According to the 2014 CIRP Freshman Survey*, mental health and incoming students’ declining emotional well-being is a fast growing concern among higher education administrators and educators. Students’ self-reported emotional health dropped to 50.7—the lowest level ever recorded on the scale. Additionally, the proportion of students who frequently felt depressed increased to 9.5 percent. Students who reported feeling depressed more frequently also reported behaviors reflecting disengagement, which we know affects student success.
Additionally, extensive documentation and research continues to show us that the built environment both directly and indirectly affects students’ mental health. For example, things like views of the natural environment and access to daylighting improve cognitive functions and decrease depressive symptoms.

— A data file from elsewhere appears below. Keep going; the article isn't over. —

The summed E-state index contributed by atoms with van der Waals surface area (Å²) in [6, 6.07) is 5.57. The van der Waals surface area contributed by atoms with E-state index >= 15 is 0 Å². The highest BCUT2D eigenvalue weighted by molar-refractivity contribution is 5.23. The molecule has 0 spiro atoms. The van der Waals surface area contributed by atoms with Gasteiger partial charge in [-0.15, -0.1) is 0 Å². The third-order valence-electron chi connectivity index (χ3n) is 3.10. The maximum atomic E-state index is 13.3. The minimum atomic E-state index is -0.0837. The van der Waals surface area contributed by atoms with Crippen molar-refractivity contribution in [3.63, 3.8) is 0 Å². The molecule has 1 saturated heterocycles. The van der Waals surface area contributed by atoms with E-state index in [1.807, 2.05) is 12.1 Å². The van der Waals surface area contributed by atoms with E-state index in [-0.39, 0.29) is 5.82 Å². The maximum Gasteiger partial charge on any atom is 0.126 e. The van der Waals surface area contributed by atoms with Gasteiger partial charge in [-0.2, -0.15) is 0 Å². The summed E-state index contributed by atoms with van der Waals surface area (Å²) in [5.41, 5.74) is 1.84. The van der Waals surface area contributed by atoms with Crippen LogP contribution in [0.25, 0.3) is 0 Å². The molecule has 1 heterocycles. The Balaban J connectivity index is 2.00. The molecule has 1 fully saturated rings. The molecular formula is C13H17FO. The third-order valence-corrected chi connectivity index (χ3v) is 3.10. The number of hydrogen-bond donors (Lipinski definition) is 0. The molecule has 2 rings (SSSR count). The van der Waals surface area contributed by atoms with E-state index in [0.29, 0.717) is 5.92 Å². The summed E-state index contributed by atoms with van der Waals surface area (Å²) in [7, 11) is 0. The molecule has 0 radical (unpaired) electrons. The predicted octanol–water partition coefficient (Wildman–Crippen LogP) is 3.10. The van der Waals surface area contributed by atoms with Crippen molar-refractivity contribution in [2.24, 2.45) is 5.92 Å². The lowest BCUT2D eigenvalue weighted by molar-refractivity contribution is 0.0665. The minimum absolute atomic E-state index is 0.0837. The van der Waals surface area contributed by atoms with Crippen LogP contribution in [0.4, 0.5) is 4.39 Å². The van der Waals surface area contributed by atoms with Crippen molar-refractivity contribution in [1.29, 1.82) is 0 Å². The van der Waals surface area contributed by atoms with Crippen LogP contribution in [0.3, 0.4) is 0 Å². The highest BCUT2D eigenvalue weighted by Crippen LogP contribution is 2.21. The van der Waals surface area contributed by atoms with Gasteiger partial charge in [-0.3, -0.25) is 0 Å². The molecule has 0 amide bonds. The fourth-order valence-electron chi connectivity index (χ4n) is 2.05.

These somber statistics beg the question: Why is a percentage of the student population that might be emotionally at-risk spending such a prominent amount of their academic life in facilities that many might deem to be “oppressive?”
At NAC, we see an opportunity to bring a new architectural dialog to these outdated spaces and make positive gains for students’ well-being. We share a couple of examples below. One looks at the renovation of an existing Brutalist building to open up and adapt its presence on campus. The second project responds to surrounding brutalist-era campus context with a nod to the past and a “biophilic,” sustainable look to the future.
Case 1. Thinking Outside of the Box…Literally
Sometimes the best way to reinvent these cold, outdated buildings is by giving them a thoughtfully designed facelift. By taking advantage of the strong, reliable interior frame of a Brutalist structure to support updated programming needs, the majority of the design effort (and dollars) can be spent revitalizing the exterior of the building to create a contemporary, inviting campus presence.
Before renovation: Patterson Hall, Eastern Washington University , Cheney - NAC Architecture